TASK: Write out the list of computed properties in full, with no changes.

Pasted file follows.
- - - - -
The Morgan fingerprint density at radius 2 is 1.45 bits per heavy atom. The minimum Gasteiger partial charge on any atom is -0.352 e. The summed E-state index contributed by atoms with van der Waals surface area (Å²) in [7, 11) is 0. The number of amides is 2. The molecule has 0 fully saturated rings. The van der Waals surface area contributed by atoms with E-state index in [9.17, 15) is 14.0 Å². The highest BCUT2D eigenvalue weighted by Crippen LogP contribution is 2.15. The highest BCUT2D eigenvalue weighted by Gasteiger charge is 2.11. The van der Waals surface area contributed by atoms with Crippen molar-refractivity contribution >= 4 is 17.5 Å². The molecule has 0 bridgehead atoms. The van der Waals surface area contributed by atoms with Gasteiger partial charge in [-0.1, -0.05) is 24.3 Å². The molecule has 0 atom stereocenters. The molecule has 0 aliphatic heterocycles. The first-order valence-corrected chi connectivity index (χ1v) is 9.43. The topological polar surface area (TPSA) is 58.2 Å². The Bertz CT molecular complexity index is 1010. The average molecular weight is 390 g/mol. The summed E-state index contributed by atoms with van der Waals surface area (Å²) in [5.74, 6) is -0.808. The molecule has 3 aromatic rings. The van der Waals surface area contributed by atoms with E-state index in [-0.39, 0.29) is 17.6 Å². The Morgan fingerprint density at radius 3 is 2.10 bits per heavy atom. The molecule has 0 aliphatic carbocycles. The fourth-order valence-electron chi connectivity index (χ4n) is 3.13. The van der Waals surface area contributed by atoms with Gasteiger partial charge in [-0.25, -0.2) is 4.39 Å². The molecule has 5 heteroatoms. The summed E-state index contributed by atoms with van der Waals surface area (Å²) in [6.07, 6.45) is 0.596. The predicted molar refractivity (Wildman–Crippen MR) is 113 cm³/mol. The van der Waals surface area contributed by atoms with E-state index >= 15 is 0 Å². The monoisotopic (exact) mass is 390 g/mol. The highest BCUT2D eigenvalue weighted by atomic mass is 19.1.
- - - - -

The Morgan fingerprint density at radius 2 is 1.45 bits per heavy atom. The minimum Gasteiger partial charge on any atom is -0.352 e. The summed E-state index contributed by atoms with van der Waals surface area (Å²) in [7, 11) is 0. The number of amides is 2. The molecule has 0 fully saturated rings. The van der Waals surface area contributed by atoms with E-state index in [9.17, 15) is 14.0 Å². The highest BCUT2D eigenvalue weighted by Crippen LogP contribution is 2.15. The highest BCUT2D eigenvalue weighted by Gasteiger charge is 2.11. The van der Waals surface area contributed by atoms with Crippen molar-refractivity contribution >= 4 is 17.5 Å². The molecule has 0 bridgehead atoms. The van der Waals surface area contributed by atoms with Gasteiger partial charge in [-0.1, -0.05) is 24.3 Å². The molecule has 0 atom stereocenters. The molecule has 0 aliphatic heterocycles. The first-order valence-corrected chi connectivity index (χ1v) is 9.43. The topological polar surface area (TPSA) is 58.2 Å². The Bertz CT molecular complexity index is 1010. The average molecular weight is 390 g/mol. The summed E-state index contributed by atoms with van der Waals surface area (Å²) in [5.74, 6) is -0.808. The molecule has 3 aromatic rings. The van der Waals surface area contributed by atoms with E-state index in [-0.39, 0.29) is 17.6 Å². The Morgan fingerprint density at radius 3 is 2.10 bits per heavy atom. The molecule has 0 aliphatic carbocycles. The fourth-order valence-electron chi connectivity index (χ4n) is 3.13. The van der Waals surface area contributed by atoms with Gasteiger partial charge in [-0.25, -0.2) is 4.39 Å². The molecule has 5 heteroatoms. The summed E-state index contributed by atoms with van der Waals surface area (Å²) in [6.07, 6.45) is 0.596. The predicted molar refractivity (Wildman–Crippen MR) is 113 cm³/mol. The van der Waals surface area contributed by atoms with E-state index >= 15 is 0 Å². The monoisotopic (exact) mass is 390 g/mol. The highest BCUT2D eigenvalue weighted by atomic mass is 19.1.